While not exactly a family secret, Chris Seay wasn’t aware that his grandparents had attended Western Carolina Teachers College, graduating together in 1952.
He made the discovery as a Western Carolina University student himself, well into his academic career as a music education major, while piecing together some family stories and reminisces of earlier times and ties to the mountains. His grandparents had passed away before college became a consideration for him.
“I stumbled across it, really,” Seay said. “I knew my grandfather had been a minister in Webster and my mother was born in Bryson City, and I knew there were connections here. The puzzle pieces came together. It’s a coincidence and it’s a treat to have found it out.”
So now, exactly 70 years later, he looks forward to following in their footsteps and walking across the stage to receive his bachelor’s degree from the same, albeit evolved, institution.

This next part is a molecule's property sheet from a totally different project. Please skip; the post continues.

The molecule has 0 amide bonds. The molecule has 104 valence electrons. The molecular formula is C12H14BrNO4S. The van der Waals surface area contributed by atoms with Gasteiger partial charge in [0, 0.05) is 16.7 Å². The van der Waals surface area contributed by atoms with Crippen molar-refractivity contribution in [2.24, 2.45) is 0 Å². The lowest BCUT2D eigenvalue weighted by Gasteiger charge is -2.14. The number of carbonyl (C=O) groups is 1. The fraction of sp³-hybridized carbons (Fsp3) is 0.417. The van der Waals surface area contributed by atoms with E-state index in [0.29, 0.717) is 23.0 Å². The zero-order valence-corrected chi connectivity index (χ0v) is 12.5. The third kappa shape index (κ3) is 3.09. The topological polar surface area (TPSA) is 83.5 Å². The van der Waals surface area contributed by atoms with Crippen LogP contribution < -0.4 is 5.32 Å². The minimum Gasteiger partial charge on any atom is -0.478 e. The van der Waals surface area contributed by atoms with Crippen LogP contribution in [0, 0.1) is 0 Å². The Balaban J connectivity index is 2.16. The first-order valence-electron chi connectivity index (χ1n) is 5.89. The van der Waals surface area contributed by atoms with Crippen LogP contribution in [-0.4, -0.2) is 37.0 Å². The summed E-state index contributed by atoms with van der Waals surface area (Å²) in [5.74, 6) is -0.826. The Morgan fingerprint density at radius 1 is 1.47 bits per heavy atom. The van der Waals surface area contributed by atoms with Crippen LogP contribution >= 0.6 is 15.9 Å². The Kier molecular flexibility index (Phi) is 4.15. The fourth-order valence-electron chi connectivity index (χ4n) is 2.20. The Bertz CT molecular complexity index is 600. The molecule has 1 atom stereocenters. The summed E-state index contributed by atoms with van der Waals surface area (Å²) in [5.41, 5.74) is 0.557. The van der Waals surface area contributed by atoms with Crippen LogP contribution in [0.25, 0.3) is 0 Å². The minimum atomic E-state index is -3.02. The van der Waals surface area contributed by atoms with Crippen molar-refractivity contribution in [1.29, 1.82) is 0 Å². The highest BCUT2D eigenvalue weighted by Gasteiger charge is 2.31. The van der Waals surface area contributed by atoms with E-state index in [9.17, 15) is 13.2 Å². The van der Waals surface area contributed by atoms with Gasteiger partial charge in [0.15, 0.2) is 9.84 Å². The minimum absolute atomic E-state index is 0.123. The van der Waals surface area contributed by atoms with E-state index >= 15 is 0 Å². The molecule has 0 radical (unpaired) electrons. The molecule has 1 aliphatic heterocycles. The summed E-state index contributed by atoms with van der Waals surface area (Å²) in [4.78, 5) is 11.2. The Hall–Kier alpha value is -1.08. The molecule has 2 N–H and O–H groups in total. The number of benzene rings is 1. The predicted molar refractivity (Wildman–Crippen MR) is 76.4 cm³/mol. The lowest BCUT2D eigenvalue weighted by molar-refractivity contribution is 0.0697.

The tuba player from Belmont has planned his next steps to include earning a master’s degree at Oklahoma State, then perhaps seeking a doctorate.
“As long as I’m teaching and performing, I’ll be happy wherever I am,” said Seay, who described himself as always being a band kid, having started out with percussion before moving to tuba because that’s what his middle school band director needed at the time. “As long as I’m changing lives for the better. That’s what sharing music does and I’m so happy to be a part of it.”
Besides his grandparents, Seay quickly added he found other “family” ties to WCU.
“The School of Music feels like a connected family all throughout,” he said. “We’ve had some wonderful times, a few times of tragedy, and seeing everyone come together regardless of the circumstance, every professor, every studio, knowing you on a first name basis and asking how you are doing while passing in the hallway, makes it such a personable, wonderful time and I wouldn’t trade the experience for any other or bigger university.”